- Guillermo Navarro (HD, 12:36) – an excellent interview that sheds light on how their friendship and relationship began while Guillermo was a make-up artist. His career has been varied and he explains the shots that he preferred the most from the film. He won an Academy Award for his work on Pan’s Labyrinth.
- Ron Perlman (HD, 7:25) – a short but enjoyable interview with Perlman who tells how they became friends and developed their long-running working relationship. Even though the interview is short, his statements are really profound on his takeaways from his time with Del Toro.
- Federico Luppi (SD/HD, 5:25)- an archival interview with Jesus Gris himself. He went through a lot to make the film, but seemed pleased with the results.
- Trailer – (HD, 1:29)
- Stills Gallery – (HD, 2:12)
The Devil’s Backbone
- Introduction – director Guillermo del Toro introduces The Devil’s Backbone. From 2010.(HD, 1 min).
- Summoning Spirits – this was my favorite interview on the disk. Del Toro explains the thoughts between Santi and how the character’s design evolved. The interview was conducted exclusively for Criterion in 2013. In English, not subtitled. (14 min, 1080p).
- Que es un fantasma? – a really in depth documentary on the production of the film from 2004. Lots of good interviews with those involved. In Spanish, with optional English subtitles. (28 min, 1080i).
- Spanish Gothic – Del Toro discusses how Gothic ideas and Spain itself impacted the writing of the film. The interview was conducted by Javier Soto in 2010. In English, not subtitled. (18 min, 1080i).
- Director’s Notebook – produced by Javier Soto in 2010, this interactive gallery presents pages from director Guillermo del Toro’s notebook of preparatory drawings and concepts for The Devil’s Backbone. When highlighted (look for the red key on each page), selected entries lead to on-camera comments by the Mexican director. This feature is similar to the one on the Pan’s Labyrinth disk. (1080i).
- Designing The Devil’s Backbone – another good interview with Del Toro highlighting how the production designs came about for the film. The interview was conducted exclusively for Criterion in 2013. (12 min, 1080p).
- Del Toro’s Thumbnails – this feature allows one to see the various miniature sketches the Mexican director created for specific sequences in The Devil’s Backbone. When the feature is selected, the sketches will appears in conjunction with their corresponding sequences as the film plays.
- Deleted Scenes – four deleted scenes with optional commentary by director Guillermo del Toro. In Spanish, with optional English subtitles. The commentaries are in English. (4 min, 1080i).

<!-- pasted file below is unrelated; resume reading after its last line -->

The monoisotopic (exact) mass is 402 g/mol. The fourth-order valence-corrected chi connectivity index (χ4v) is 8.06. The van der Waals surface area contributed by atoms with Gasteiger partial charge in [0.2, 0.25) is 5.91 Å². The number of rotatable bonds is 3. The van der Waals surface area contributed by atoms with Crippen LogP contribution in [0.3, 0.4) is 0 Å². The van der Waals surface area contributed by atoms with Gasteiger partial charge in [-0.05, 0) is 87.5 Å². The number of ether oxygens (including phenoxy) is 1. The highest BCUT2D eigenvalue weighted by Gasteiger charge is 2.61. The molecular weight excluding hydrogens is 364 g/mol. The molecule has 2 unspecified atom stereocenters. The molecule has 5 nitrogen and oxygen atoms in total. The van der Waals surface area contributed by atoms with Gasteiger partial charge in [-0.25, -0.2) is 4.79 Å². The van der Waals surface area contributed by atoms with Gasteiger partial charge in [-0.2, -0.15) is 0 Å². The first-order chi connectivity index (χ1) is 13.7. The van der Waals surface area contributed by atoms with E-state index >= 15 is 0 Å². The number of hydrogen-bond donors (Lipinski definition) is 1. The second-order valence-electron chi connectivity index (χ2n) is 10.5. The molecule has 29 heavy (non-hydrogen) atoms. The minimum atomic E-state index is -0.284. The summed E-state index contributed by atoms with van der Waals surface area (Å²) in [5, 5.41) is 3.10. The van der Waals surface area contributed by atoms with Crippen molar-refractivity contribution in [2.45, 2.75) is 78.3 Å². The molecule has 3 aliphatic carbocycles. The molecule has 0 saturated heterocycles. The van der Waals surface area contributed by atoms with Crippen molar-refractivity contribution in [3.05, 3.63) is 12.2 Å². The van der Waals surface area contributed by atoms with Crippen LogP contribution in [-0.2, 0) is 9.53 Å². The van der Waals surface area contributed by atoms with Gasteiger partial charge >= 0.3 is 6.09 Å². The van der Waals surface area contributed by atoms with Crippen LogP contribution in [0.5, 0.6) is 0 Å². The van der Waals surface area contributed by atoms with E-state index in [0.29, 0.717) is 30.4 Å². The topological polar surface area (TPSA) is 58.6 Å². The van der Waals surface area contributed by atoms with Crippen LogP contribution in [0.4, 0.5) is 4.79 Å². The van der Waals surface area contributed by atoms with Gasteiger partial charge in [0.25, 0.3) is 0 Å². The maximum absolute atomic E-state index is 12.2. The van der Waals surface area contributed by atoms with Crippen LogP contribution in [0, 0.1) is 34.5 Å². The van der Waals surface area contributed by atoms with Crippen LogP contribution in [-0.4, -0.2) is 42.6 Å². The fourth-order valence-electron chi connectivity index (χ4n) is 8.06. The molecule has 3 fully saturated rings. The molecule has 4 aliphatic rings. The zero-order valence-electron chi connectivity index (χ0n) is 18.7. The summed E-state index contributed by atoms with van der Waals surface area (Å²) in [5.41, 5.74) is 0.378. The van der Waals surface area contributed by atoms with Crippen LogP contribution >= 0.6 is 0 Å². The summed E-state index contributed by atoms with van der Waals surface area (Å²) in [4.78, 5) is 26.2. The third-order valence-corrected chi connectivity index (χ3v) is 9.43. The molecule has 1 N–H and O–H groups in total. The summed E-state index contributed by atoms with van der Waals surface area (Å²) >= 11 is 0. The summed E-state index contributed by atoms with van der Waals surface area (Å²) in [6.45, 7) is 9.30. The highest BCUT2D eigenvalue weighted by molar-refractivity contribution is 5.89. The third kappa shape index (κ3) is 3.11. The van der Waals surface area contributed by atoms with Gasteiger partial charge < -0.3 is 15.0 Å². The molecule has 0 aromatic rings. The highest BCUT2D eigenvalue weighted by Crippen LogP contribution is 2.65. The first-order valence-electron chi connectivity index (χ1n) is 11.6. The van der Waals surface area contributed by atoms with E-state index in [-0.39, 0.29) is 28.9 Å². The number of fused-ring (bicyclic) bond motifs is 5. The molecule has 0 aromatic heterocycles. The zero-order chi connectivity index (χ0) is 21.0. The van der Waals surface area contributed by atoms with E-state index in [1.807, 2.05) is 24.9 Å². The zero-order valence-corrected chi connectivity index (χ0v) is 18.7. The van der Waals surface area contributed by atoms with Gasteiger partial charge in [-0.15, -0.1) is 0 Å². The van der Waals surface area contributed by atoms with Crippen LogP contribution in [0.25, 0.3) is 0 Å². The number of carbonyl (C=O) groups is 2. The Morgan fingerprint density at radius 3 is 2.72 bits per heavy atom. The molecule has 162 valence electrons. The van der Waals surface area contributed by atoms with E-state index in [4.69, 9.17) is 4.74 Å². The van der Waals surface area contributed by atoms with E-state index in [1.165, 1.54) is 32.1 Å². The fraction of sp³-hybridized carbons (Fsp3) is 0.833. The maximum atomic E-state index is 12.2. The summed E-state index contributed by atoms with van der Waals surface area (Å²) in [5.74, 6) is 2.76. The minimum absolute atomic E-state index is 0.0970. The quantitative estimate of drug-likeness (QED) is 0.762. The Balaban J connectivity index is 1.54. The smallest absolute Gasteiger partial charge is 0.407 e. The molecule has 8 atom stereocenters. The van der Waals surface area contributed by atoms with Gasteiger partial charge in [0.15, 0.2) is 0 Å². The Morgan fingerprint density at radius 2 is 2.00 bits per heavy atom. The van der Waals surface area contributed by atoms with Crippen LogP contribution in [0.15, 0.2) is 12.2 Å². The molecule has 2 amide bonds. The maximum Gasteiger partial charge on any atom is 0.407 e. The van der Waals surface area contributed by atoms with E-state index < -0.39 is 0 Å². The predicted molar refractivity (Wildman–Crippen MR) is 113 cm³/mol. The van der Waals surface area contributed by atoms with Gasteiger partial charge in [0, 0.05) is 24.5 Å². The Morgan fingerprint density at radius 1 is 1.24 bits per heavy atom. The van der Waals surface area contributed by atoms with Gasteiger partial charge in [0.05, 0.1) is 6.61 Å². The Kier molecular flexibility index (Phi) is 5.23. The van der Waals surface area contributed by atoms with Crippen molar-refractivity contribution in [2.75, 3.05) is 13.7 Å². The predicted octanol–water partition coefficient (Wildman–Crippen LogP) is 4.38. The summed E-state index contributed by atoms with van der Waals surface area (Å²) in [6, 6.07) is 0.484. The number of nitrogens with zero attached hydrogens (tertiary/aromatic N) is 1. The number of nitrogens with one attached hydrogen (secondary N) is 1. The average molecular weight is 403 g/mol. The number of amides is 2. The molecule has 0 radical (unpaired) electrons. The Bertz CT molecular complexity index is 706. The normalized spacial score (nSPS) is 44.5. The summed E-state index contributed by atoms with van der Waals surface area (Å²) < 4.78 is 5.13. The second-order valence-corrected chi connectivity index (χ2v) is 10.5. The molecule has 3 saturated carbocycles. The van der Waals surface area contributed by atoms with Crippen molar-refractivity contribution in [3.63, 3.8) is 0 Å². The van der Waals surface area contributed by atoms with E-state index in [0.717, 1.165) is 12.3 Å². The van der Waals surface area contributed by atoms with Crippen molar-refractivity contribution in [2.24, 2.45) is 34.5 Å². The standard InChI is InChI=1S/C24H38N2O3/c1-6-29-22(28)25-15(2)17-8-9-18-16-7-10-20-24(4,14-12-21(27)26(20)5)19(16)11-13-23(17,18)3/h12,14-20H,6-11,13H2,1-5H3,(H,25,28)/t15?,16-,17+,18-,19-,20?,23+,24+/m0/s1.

- Sketch, Storyboard, Screen – a collection of video pieces offering side-by-side comparisons of director Guillermo del Toro’s initial thumbnail sketches, Carlos Gimenez’s production storyboards, and the corresponding scenes from the final cut of the film. From the release in 2004. Even though this was not new, these six features are really interesting. In Spanish, with optional English subtitles. (12 min, 1080i).
- A War of Values – Spanish Civil War scholar Sebastian Faber, author of Exile and Cultural Hegemony discusses the political background of The Devil’s Backbone exclusively for Criterion in 2013. I enjoyed this interview. (15 min, 1080p).
- Trailer – (3 min, 1080p).
- Commentary – another solid audio commentary with director Guillermo del Toro. This is the same audio commentary that appeared on the R1 DVD release of The Devil’s Backbone from 2004.
- Director’s Introduction – this archival video introduction by director-writer-producer Guillermo del Toro was included on the 2007 release. In English, not subtitled. (1 min, 1080i).
- Del Toro and Funke – Novelist Cornelia Funke (Inkheart) sits down to discuss the role of fairy tales in Guillermo del Toro’s work with the director. This is an enjoyable piece and goes a long way to figuring out his influences. This interview was conducted exclusively for Criterion in 2016. In English, not subtitled. (40 min, 1080p).
- Director’s Notebook – presented here is an interactive gallery with Guillermo del Toro’s notebook of drawings and sketches for Pan’s Labyrinth, with short videos featuring comments from the director. The notebook was produced by Javier Soto and included on the 2007 release. The videos come to just over fifteen minutes worth of material and are pretty interesting. In English, not subtitled. (1080i).
- Doug Jones – The famous character actor discusses working with Guillermo on several projects. I enjoyed this interview. Unfortunately this interview was the only other interview conducted exclusively for Criterion in 2016. In English, not subtitled. (26 min, 1080p).
- Ivana Baquero Audition – archival footage from actress Ivana Baquero’s audition for the role of Ofelia in Pan’s Labyrinth which was shot on April 10, 2005. In Spanish, with optional English subtitles. (3 min, 1080i).
- Prequel Comics – four animated comic-books with prequel stories for creatures from the movie, which were included on the 2007 release. Once again, neat – but from the last release.
- The Giant Toad. (1 min, 1080i).
- The Fairies. ( 1 min, 1080i).
- The Faun. (1 min, 1080i).
- The Pale Man (2 min, 1080i).
- Video Comparisons – three video comparisons to see how everything came together. Once again, from the 2007 release.
- Lullaby. (3 min, 1080i).
- The Green Fairy. (2 min, 1080i).
- Thumbnails/Storyboards. (1080i).
- Del Toro Intro
- Ofelia Enters the Labyrinth
- Ofelia and the Giant Toad
- Death of the Doctor
- Ofelia’s Death
- Trailers and TV Spots – seven TV spots, a teaser, and a trailer.
- Audio Commentary – this audio commentary by Guillermo del Toro was recorded in 2007 and initially appeared on New Line Cinema’s release of Pan’s Labyrinth. This is a great commentary track that is very detailed about the film’s conception to completion.
The Bottom Line
This box set of Guillermo Del Toro’s work includes two fantastic films and one that is only decent. The supplemental materials are very good, even though some of the special features rely heavily on previous releases. If you plan on owning these three films, this box set is a no-brainer. If you are on the fence as to whether you need all three films, all three films are available separately. The box set features a really unique box design and an exclusive 100 page booklet that is really neat. At the end of the day, if you already own two of the films, I would not trade them in to buy the box set, but if you only own one of the films it may be worth selling it on eBay and purchasing the full set. Technical merits of the disks are overall fantastic, with Pan’s Labyrinth’s presentation in particular looking and sounding perfect. This box set comes highly recommended overall.